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Speleology in Kazakhstan

Shakalov on 04 Jul, 2018
Hello everyone!   I pleased to invite you to the official site of Central Asian Karstic-Speleological commission ("Kaspeko")   There, we regularly publish reports about our expeditions, articles and reports on speleotopics, lecture course for instructors, photos etc. ...

Speleology in Kazakhstan

Shakalov on 04 Jul, 2018
Hello everyone!   I pleased to invite you to the official site of Central Asian Karstic-Speleological commission ("Kaspeko")   There, we regularly publish reports about our expeditions, articles and reports on speleotopics, lecture course for instructors, photos etc. ...

Speleology in Kazakhstan

Shakalov on 11 Jul, 2012
Hello everyone!   I pleased to invite you to the official site of Central Asian Karstic-Speleological commission ("Kaspeko")   There, we regularly publish reports about our expeditions, articles and reports on speleotopics, lecture course for instructors, photos etc. ...

New publications on hypogene speleogenesis

Klimchouk on 26 Mar, 2012
Dear Colleagues, This is to draw your attention to several recent publications added to KarstBase, relevant to hypogenic karst/speleogenesis: Corrosion of limestone tablets in sulfidic ground-water: measurements and speleogenetic implications Galdenzi,

The deepest terrestrial animal

Klimchouk on 23 Feb, 2012
A recent publication of Spanish researchers describes the biology of Krubera Cave, including the deepest terrestrial animal ever found: Jordana, Rafael; Baquero, Enrique; Reboleira, Sofía and Sendra, Alberto. ...

Caves - landscapes without light

akop on 05 Feb, 2012
Exhibition dedicated to caves is taking place in the Vienna Natural History Museum   The exhibition at the Natural History Museum presents the surprising variety of caves and cave formations such as stalactites and various crystals. ...

Did you know?

That association is a relatively stable community of different species living in a characteristic habitat [25].?

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KarstBase a bibliography database in karst and cave science.

Featured articles from Cave & Karst Science Journals
Chemistry and Karst, White, William B.
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Karst environment, Culver D.C.
Mushroom Speleothems: Stromatolites That Formed in the Absence of Phototrophs, Bontognali, Tomaso R.R.; D’Angeli Ilenia M.; Tisato, Nicola; Vasconcelos, Crisogono; Bernasconi, Stefano M.; Gonzales, Esteban R. G.; De Waele, Jo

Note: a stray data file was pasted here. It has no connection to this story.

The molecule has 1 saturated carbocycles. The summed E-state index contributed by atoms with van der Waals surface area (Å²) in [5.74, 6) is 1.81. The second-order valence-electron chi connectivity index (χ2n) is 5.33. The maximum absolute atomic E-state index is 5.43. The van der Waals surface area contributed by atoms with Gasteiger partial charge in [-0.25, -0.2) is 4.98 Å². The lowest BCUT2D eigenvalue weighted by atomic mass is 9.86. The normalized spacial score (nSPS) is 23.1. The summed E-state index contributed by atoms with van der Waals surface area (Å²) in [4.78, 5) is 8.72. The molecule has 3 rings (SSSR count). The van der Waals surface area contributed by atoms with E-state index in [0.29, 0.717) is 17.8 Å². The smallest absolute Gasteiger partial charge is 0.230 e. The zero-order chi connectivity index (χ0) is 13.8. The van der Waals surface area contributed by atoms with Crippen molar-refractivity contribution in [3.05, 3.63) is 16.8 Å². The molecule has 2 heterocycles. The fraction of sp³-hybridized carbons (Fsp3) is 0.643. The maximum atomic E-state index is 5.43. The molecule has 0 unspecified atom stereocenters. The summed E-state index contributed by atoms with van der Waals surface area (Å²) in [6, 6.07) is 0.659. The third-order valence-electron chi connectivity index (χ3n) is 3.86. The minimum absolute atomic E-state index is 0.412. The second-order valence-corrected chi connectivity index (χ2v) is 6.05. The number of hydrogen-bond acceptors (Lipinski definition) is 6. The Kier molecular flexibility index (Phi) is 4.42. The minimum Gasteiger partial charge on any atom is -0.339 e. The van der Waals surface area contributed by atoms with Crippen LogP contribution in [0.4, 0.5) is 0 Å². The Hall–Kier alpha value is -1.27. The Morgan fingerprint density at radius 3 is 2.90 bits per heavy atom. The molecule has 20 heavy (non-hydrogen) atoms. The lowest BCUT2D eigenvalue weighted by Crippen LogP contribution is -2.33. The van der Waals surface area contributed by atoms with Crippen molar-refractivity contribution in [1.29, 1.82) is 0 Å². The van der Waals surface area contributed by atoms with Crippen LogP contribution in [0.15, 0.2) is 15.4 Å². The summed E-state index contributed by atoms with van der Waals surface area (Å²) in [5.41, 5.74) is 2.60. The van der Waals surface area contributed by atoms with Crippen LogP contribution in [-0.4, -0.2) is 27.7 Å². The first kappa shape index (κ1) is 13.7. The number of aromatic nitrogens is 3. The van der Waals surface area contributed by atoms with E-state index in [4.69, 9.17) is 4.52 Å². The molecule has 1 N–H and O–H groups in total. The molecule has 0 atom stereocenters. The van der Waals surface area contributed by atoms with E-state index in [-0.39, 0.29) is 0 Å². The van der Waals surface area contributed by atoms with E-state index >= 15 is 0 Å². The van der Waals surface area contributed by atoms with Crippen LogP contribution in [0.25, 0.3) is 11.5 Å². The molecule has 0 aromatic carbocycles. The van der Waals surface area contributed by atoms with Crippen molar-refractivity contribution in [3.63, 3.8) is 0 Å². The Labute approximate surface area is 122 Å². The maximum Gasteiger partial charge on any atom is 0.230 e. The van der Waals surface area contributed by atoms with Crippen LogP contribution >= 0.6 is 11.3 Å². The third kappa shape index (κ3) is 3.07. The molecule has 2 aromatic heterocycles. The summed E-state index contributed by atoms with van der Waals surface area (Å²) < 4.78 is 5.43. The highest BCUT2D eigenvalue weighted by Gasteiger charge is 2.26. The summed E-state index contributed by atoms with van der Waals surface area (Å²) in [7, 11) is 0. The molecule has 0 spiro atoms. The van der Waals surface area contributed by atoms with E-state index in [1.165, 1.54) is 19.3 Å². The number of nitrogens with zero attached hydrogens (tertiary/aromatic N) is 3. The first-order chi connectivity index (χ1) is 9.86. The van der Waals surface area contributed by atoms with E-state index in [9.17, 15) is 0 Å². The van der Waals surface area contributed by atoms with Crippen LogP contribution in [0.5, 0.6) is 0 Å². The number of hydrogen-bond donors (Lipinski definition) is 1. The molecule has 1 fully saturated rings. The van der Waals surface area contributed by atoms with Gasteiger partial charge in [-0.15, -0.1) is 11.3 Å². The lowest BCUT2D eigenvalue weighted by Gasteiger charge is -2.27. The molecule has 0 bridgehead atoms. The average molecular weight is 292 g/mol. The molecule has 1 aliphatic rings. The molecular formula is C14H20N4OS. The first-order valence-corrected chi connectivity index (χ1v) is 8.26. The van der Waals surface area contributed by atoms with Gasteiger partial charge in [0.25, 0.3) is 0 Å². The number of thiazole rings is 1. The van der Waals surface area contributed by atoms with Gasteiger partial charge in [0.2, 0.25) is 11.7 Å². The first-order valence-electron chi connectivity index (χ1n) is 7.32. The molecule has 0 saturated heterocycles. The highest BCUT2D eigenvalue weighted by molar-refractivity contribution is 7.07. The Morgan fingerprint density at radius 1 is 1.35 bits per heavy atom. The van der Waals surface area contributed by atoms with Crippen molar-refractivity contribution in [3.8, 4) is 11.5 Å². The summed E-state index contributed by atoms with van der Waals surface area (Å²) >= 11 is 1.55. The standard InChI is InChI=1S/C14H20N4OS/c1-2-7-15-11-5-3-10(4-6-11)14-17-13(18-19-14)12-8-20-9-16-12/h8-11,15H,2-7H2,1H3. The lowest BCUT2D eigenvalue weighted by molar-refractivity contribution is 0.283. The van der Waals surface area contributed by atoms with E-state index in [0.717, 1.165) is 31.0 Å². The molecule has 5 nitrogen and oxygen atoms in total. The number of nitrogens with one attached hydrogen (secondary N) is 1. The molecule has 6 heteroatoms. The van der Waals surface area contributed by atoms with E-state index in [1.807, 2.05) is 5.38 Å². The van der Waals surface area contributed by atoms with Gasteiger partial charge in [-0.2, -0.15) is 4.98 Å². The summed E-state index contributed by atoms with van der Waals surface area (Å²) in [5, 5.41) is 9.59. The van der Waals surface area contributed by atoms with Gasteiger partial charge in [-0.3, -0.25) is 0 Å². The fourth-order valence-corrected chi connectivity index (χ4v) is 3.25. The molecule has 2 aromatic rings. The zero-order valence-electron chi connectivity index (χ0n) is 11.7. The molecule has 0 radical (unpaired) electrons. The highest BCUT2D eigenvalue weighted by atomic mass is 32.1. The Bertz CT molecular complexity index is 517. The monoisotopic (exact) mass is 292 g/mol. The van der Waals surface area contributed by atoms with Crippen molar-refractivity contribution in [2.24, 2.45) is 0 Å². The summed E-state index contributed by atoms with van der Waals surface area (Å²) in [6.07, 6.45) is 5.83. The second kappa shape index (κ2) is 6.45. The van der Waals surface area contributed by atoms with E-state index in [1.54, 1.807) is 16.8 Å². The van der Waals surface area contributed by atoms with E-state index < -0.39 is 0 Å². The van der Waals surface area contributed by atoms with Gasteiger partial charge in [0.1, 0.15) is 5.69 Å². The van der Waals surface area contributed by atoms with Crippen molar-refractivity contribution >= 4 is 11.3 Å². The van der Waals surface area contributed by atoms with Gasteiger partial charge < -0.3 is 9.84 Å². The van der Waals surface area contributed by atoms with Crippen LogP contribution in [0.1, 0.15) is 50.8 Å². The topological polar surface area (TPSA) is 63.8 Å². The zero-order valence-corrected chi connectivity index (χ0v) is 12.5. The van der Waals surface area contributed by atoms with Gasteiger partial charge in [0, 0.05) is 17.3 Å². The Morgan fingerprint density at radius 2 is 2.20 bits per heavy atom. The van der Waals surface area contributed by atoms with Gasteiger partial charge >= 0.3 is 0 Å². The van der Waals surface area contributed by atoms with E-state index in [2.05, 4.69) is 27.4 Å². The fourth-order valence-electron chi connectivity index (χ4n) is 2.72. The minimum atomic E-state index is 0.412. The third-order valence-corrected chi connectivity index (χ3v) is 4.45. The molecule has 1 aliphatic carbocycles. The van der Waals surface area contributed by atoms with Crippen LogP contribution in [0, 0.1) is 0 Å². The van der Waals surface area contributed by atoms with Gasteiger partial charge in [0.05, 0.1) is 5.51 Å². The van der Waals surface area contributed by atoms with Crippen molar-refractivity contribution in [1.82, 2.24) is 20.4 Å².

Calculating flux to predict future cave radon concentrations, Rowberry, Matt; Marti, Xavi; Frontera, Carlos; Van De Wiel, Marco; Briestensky, Milos
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Department of Earth Sciences, University of Leeds, United Kingdom
1997
The use of geophysical techniques in the detection of shallow cavities in limestone, MSc thesis
Abstract:

Electromagnetic, resistivity and microgravity techniques were compared for their ability to delineate and resolve shallow natural cavity systems in limestone. Geophysical work was carried out at two field sites. Electromagnetic and resistivity constant-depth profiling surveys were carried out at Kitley Caves in Yealmpton, South Devon, with the purpose of determining the lateral extent of the already partially mapped system. Lower Long Chum Cave in Ribblesdale, North Yorkshire, was used as a control site for the testing of resistivity tomography and microgravity techniques. Several cavities had already been mapped at this site, and were known to be approximately cylindrical passages, with radii of 2-4m within a depth range of 5-20m, in the area to be surveyed.
At Kitley Caves, both the EM31 and resistivity surveys were carried out over a 20x30m grid, approximately 50m west of Western Ton's Quarry. The station interval for the EM31 survey was 2.5m, whereas resistivity readings were taken at 1m intervals. Both techniques identified a linear, low resistivity, anomaly orientated close to the primary joint direction. This feature is interpreted as a sediment-filled fissure, but excavation of the site would be required for verification.
The main Lower Long Chum Cave passage was also identified using EM mapping at 2.5m intervals. Four 155m lines were surveyed using resistivity tomography technique, with 32 electrodes at 5m spacing selected in a Wenner configuration. This survey successfully delineated Diccan Pot and Lower Long Churn caves in the locations and depth ranges expected, and also identified a previously unmapped feature that was interpreted as an air-filled cave or fissure 40m to the south of the main passage. The inversion process caused the features to be horizontally smeared to approximately twice their true dimensions, and in some cases anomalies from separate features were combined.
Lower Long Churn Cave was also successfully delineated using microgravity. Analysis of the residual Bouguer anomaly, combined with two dimensional forward modelling, implied a density contrast of 2.0g/cc, a radius of 2.1m and a depth of 5m. This agreed to within 2.5m with the depth given by resistivity. The position of the tunnel axis found using the two techniques differed by a maximum of 4m.
Resistivity tomography and microgravity were thus concluded to be techniques accurate in the delineation of shallow subsurface cavities. Future improvements in the latter method depend on the development of instruments that are sensitive enough to detect small changes in gravitational acceleration, whilst remaining relatively insensitive to background noise. Resistivity tomography is becoming an increasingly more valuable technique as refinements in the inversion process reduce smearing of anomalous features and improve the accuracy of the subsurface images produced.